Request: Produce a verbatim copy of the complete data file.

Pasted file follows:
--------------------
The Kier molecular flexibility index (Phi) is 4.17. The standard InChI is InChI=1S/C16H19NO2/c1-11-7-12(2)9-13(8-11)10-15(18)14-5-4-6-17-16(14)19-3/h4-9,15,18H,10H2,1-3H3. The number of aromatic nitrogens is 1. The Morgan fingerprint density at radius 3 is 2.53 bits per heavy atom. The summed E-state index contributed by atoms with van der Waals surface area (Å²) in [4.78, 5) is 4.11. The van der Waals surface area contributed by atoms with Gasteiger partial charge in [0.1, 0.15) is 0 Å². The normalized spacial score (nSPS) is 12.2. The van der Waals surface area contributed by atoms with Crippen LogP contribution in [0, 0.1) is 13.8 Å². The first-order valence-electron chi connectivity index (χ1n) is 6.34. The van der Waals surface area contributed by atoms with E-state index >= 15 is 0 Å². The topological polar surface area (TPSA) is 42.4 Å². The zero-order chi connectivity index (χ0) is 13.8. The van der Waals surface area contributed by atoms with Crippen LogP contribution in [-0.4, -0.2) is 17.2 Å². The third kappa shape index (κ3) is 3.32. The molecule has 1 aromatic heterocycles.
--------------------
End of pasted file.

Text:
The Kier molecular flexibility index (Phi) is 4.17. The standard InChI is InChI=1S/C16H19NO2/c1-11-7-12(2)9-13(8-11)10-15(18)14-5-4-6-17-16(14)19-3/h4-9,15,18H,10H2,1-3H3. The number of aromatic nitrogens is 1. The Morgan fingerprint density at radius 3 is 2.53 bits per heavy atom. The summed E-state index contributed by atoms with van der Waals surface area (Å²) in [4.78, 5) is 4.11. The van der Waals surface area contributed by atoms with Gasteiger partial charge in [0.1, 0.15) is 0 Å². The normalized spacial score (nSPS) is 12.2. The van der Waals surface area contributed by atoms with Crippen LogP contribution in [0, 0.1) is 13.8 Å². The first-order valence-electron chi connectivity index (χ1n) is 6.34. The van der Waals surface area contributed by atoms with E-state index >= 15 is 0 Å². The topological polar surface area (TPSA) is 42.4 Å². The zero-order chi connectivity index (χ0) is 13.8. The van der Waals surface area contributed by atoms with Crippen LogP contribution in [-0.4, -0.2) is 17.2 Å². The third kappa shape index (κ3) is 3.32. The molecule has 1 aromatic heterocycles.